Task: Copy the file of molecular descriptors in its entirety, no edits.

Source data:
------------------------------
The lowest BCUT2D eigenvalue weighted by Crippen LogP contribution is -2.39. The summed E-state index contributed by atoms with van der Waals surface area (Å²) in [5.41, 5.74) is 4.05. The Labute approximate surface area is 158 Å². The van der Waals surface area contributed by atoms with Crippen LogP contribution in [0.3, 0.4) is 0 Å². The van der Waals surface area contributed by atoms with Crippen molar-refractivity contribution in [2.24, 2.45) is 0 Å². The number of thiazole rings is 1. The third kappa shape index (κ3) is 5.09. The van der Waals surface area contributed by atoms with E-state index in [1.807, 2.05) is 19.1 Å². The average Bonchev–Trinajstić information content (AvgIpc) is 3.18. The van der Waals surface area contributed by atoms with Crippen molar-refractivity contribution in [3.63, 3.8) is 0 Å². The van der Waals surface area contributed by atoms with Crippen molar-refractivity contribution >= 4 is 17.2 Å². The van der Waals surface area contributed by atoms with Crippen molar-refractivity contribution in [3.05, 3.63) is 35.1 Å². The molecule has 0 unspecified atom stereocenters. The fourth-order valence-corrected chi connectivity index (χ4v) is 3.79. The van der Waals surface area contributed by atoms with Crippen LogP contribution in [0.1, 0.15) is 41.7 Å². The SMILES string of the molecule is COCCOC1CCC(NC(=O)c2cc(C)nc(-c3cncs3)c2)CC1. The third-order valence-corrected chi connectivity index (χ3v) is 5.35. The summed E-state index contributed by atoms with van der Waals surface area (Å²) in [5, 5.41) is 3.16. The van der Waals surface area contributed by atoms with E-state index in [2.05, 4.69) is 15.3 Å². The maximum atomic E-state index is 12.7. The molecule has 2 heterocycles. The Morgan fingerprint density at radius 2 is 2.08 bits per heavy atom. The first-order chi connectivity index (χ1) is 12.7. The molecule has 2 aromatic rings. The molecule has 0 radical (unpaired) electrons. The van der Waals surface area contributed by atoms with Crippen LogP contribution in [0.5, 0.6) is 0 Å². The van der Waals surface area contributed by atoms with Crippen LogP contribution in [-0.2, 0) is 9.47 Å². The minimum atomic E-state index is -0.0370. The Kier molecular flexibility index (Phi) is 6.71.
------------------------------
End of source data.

The lowest BCUT2D eigenvalue weighted by Crippen LogP contribution is -2.39. The summed E-state index contributed by atoms with van der Waals surface area (Å²) in [5.41, 5.74) is 4.05. The Labute approximate surface area is 158 Å². The van der Waals surface area contributed by atoms with Crippen LogP contribution in [0.3, 0.4) is 0 Å². The van der Waals surface area contributed by atoms with Crippen molar-refractivity contribution in [2.24, 2.45) is 0 Å². The number of thiazole rings is 1. The third kappa shape index (κ3) is 5.09. The van der Waals surface area contributed by atoms with E-state index in [1.807, 2.05) is 19.1 Å². The average Bonchev–Trinajstić information content (AvgIpc) is 3.18. The van der Waals surface area contributed by atoms with Crippen molar-refractivity contribution in [3.63, 3.8) is 0 Å². The van der Waals surface area contributed by atoms with Crippen molar-refractivity contribution >= 4 is 17.2 Å². The van der Waals surface area contributed by atoms with Crippen molar-refractivity contribution in [3.05, 3.63) is 35.1 Å². The molecule has 0 unspecified atom stereocenters. The fourth-order valence-corrected chi connectivity index (χ4v) is 3.79. The van der Waals surface area contributed by atoms with Crippen LogP contribution in [0.1, 0.15) is 41.7 Å². The SMILES string of the molecule is COCCOC1CCC(NC(=O)c2cc(C)nc(-c3cncs3)c2)CC1. The third-order valence-corrected chi connectivity index (χ3v) is 5.35. The summed E-state index contributed by atoms with van der Waals surface area (Å²) in [5, 5.41) is 3.16. The van der Waals surface area contributed by atoms with E-state index in [2.05, 4.69) is 15.3 Å². The maximum atomic E-state index is 12.7. The molecule has 2 heterocycles. The Morgan fingerprint density at radius 2 is 2.08 bits per heavy atom. The first-order chi connectivity index (χ1) is 12.7. The molecule has 2 aromatic rings. The molecule has 0 radical (unpaired) electrons. The van der Waals surface area contributed by atoms with Crippen LogP contribution in [0.5, 0.6) is 0 Å². The van der Waals surface area contributed by atoms with Crippen LogP contribution in [-0.2, 0) is 9.47 Å². The minimum atomic E-state index is -0.0370. The Kier molecular flexibility index (Phi) is 6.71.